Or someone else can say: “Well, I felt offended and uncomfortable that no one was there to translate for me and explain everything, and I wasn’t in control, so I’m just not going to do that again.” That’s a real choice that Pākehā have.

But Māori don’t have that choice. If you’re born Māori in this country, you’re born into a Pākehā world. We don’t have that ability to say: “I don’t want anything to do with Pākehā things and Pākehā language and food.” 

Unless you go and live in Rūātoki. That’s one of the only places left where you need to be able to speak Māori because it’s still spoken as a living language there. I spent a little bit of time there when I was young, and I loved it.

So, really, it’s about having that same ability to walk into a world of our own, where we feel the most comfortable, and to enjoy the benefits of that world for ourselves. Where we speak our own language, and we know our own tikanga. Where my cousin can take his little children to the sea and they don’t see a resource for human use, they see their ancestor Tangaroa. 

Once we have that, then we can go off from there and be part of the national identity. We can send our children to be lawyers, or doctors, to go overseas, because we’re taking our strong and secure place in life with us, our Māoritanga, wherever we go. 

Until relatively recently in my life, I hadn’t met many Pākehā people who really wanted to contribute whatever they could to supporting these aspirations, and these things that we want for ourselves as Māori. 

But in the last 10 years, I’ve met some Pāhekā people who actually grew up with their family saying: “Hey, we’re benefiting from the stolen land that we’re on, and so we’re going to significantly contribute to Māori things and Māori people.”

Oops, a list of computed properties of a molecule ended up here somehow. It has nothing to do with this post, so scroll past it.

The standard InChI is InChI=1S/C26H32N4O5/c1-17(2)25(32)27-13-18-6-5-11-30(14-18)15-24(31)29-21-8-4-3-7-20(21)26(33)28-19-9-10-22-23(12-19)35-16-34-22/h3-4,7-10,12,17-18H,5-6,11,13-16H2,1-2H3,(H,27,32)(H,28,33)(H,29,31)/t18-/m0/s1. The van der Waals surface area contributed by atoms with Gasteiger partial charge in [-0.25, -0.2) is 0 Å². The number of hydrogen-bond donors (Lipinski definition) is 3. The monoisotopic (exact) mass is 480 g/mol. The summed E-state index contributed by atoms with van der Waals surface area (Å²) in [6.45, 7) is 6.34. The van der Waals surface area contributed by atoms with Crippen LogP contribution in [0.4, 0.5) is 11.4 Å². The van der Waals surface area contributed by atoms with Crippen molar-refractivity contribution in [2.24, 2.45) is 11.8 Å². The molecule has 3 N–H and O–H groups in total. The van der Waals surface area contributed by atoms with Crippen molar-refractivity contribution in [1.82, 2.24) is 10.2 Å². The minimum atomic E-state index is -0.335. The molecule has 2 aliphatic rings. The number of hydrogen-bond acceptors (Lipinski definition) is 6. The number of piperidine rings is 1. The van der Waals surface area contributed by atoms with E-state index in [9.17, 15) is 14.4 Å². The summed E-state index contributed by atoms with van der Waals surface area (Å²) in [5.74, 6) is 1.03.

So nowadays a question that I do get asked by Pākehā is: “How can we make good relationships with iwi, with hapū, with whānau?” Here’s how you do that. You make all the effort, you spend the money that’s needed, you do the sweating, the running around, and then you don’t ask for anything in return. 

That’s how you build relationships. Especially if you’re from the dominant culture which has benefited from a situation up until now. You go and contribute to the iwi, the hapū, the whānau, and you don’t ask for anything in return. 

I think that’s a bloody good start. It reflects what I would hear at home growing up — everyone is welcome on the marae, if they have a teatowel in their hand. 

Being bicultural in Aotearoa would mean having two distinct cultures that have the same amount of funding, support, everything else, so that we realise the fullness of each. We’re such a long way from that. It’s going to take a long time and it needs significant investment. 

It’s my hope that the book plays a small part in that, by helping educate and take us all in the right direction together. 

I always encourage my readers to be respectfully curious. And I apply that to myself too. As much as I know, as much as I have been taught, as much experience as I have, I still feel a childlike fascination with te ao Māori, and a deeply respectful curiosity for its subtleties and wonders.

The best reward I’ve had so far is a woman who came up to me and said: “You know, I’ve been ashamed of being Māori for 45 years. But reading what you wrote, I’m now so proud.” 


Keri Opai is a linguist and educator who advises widely on cultural issues. He is the creator of Te Reo Hapai, a Māori language glossary for mental health, disability and addiction. He works as Pou Tikanga and Co-Deputy Chief Executive at Tui Ora, a kaupapa Māori community-based health and social services provider in Taranaki.

Keri will be presenting three sessions at the upcoming Auckland Writers’ Festival, where he will focus on pronunciation and pepeha.

As told to Connie Buchanan. This piece was made possible by NZ On Air through the Public Interest Journalism Fund.

© E-Tangata, 2022